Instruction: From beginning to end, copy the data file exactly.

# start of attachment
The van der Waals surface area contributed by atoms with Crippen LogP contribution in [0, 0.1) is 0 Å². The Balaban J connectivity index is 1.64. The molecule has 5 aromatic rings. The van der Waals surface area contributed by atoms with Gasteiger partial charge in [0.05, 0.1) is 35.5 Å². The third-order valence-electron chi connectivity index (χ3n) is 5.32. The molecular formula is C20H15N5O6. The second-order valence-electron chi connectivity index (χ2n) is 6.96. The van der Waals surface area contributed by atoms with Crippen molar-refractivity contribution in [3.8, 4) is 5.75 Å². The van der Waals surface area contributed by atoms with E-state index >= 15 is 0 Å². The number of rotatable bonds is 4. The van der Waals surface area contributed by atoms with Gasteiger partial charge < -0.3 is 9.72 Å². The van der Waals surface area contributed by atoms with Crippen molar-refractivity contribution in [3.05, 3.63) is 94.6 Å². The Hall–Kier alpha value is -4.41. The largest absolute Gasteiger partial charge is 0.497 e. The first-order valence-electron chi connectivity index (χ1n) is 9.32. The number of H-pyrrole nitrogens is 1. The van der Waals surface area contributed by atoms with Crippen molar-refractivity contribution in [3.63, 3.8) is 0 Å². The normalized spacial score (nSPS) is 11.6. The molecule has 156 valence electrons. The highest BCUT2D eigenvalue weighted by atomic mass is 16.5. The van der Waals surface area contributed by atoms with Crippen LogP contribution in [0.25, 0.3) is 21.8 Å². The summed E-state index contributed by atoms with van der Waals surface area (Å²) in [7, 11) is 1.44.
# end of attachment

The van der Waals surface area contributed by atoms with Crippen LogP contribution in [0, 0.1) is 0 Å². The Balaban J connectivity index is 1.64. The molecule has 5 aromatic rings. The van der Waals surface area contributed by atoms with Gasteiger partial charge in [0.05, 0.1) is 35.5 Å². The third-order valence-electron chi connectivity index (χ3n) is 5.32. The molecular formula is C20H15N5O6. The second-order valence-electron chi connectivity index (χ2n) is 6.96. The van der Waals surface area contributed by atoms with Crippen molar-refractivity contribution in [3.8, 4) is 5.75 Å². The van der Waals surface area contributed by atoms with E-state index >= 15 is 0 Å². The number of rotatable bonds is 4. The van der Waals surface area contributed by atoms with Gasteiger partial charge < -0.3 is 9.72 Å². The van der Waals surface area contributed by atoms with Crippen molar-refractivity contribution in [3.05, 3.63) is 94.6 Å². The Hall–Kier alpha value is -4.41. The largest absolute Gasteiger partial charge is 0.497 e. The first-order valence-electron chi connectivity index (χ1n) is 9.32. The number of H-pyrrole nitrogens is 1. The van der Waals surface area contributed by atoms with Crippen molar-refractivity contribution in [3.63, 3.8) is 0 Å². The normalized spacial score (nSPS) is 11.6. The molecule has 156 valence electrons. The highest BCUT2D eigenvalue weighted by atomic mass is 16.5. The van der Waals surface area contributed by atoms with Crippen LogP contribution in [0.25, 0.3) is 21.8 Å². The summed E-state index contributed by atoms with van der Waals surface area (Å²) in [7, 11) is 1.44.